To become truly allied you will need to think and behave differently (checking your ego at the door). You will need to find the overlap in your and your partners’ processes and eliminate these inefficiencies (passing the savings on to your client). You will need to become more strategic so that you can contribute to the clear and actionable direction you and your allied partners will generate at the onset of every project. You will have to act on your partners’ direction on your work – knowing that you have as much influence on their deliverables as they have on yours. You will need to embrace mutual accountability for each other’s work. And again, that takes a full commitment to change.
In the design industry, success is now defined as ‘the survival of the fastest’, meaning the fastest to adapt to change. International expansion and truly synthesised omni-channel strategic alliances may be the change your agency needs.
R&D tax credits are a valuable government tax incentive that reward UK companies for investing in innovation.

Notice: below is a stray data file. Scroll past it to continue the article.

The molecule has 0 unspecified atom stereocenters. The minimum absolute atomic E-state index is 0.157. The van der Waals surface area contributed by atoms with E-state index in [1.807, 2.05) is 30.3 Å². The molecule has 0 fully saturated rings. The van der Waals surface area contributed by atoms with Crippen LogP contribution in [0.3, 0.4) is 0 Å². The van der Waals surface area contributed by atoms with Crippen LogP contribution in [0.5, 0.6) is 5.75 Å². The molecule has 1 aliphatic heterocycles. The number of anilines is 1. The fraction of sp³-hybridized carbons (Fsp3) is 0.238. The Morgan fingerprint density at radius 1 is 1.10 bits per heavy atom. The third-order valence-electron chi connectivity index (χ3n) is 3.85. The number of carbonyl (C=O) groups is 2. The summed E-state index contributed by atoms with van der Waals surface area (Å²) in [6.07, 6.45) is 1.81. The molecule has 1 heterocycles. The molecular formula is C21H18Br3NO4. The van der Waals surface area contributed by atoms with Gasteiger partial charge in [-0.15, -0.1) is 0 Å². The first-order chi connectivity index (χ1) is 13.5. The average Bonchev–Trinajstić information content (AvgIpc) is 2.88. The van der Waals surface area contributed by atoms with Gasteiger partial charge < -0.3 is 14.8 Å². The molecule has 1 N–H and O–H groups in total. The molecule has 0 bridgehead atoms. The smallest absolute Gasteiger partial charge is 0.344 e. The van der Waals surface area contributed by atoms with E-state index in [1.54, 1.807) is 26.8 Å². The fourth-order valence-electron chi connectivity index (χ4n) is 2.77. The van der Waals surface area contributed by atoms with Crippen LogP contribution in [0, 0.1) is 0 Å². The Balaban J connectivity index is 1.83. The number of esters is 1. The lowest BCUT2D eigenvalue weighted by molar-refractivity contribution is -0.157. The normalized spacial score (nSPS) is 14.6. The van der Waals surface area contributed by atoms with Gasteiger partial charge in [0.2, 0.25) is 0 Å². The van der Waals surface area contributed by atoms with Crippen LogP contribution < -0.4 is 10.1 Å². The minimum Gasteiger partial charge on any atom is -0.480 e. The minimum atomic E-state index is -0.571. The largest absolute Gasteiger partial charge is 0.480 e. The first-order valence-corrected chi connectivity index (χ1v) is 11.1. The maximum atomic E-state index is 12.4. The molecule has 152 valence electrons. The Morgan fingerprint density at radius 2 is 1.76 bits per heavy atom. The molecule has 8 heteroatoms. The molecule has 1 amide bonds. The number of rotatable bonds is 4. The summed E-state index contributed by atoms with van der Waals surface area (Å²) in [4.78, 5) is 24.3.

– Whatever size or sector, if your company is taking a risk by attempting to ‘resolve scientific or technological uncertainties’ then you may be carrying out qualifying activity.
– R&D tax credit rates are the equivalent of up to 33p for every £1 of qualifying expenditure.
– They can be used as an alternative to innovation grants for research and development funding.
R&D is done by real businesses developing new, better ways of doing things. To understand if your design business could be eligible, ask yourself three questions:
For design businesses, your R&D could be:
ForrestBrown has put together a helpful video to answer the question ‘Am I eligible?’.
If a project meets the government’s definition of R&D, you can recoup a percentage of your qualifying costs – up to 33p for every £1 spent.
“The money we have recouped through R&D tax credits, with the help of ForrestBrown, has allowed us to continue investing heavily in the business, and has enabled us to double our revenue, head count and profitability over a three year period.”
Nick Howe, Managing Director, Uniform
You have two years from the end of your accounting period to submit an R&D tax credit claim. If your accounting year-end is 31 March, you should act now so that you don’t miss out on the money you spent on qualifying activities between 1 April 2015 and 31 March 20116.
ForrestBrown’s strong technical expertise means that they can maximise the value of your R&D claim, while ensuring the claim is robust and uses a rigorous methodology. ForrestBrown has a strong reputation with HMRC and has won numerous awards for their work.
Contact Eleanor Singh at the DBA, who can set up an initial discussion with ForrestBrown to see if you are eligible.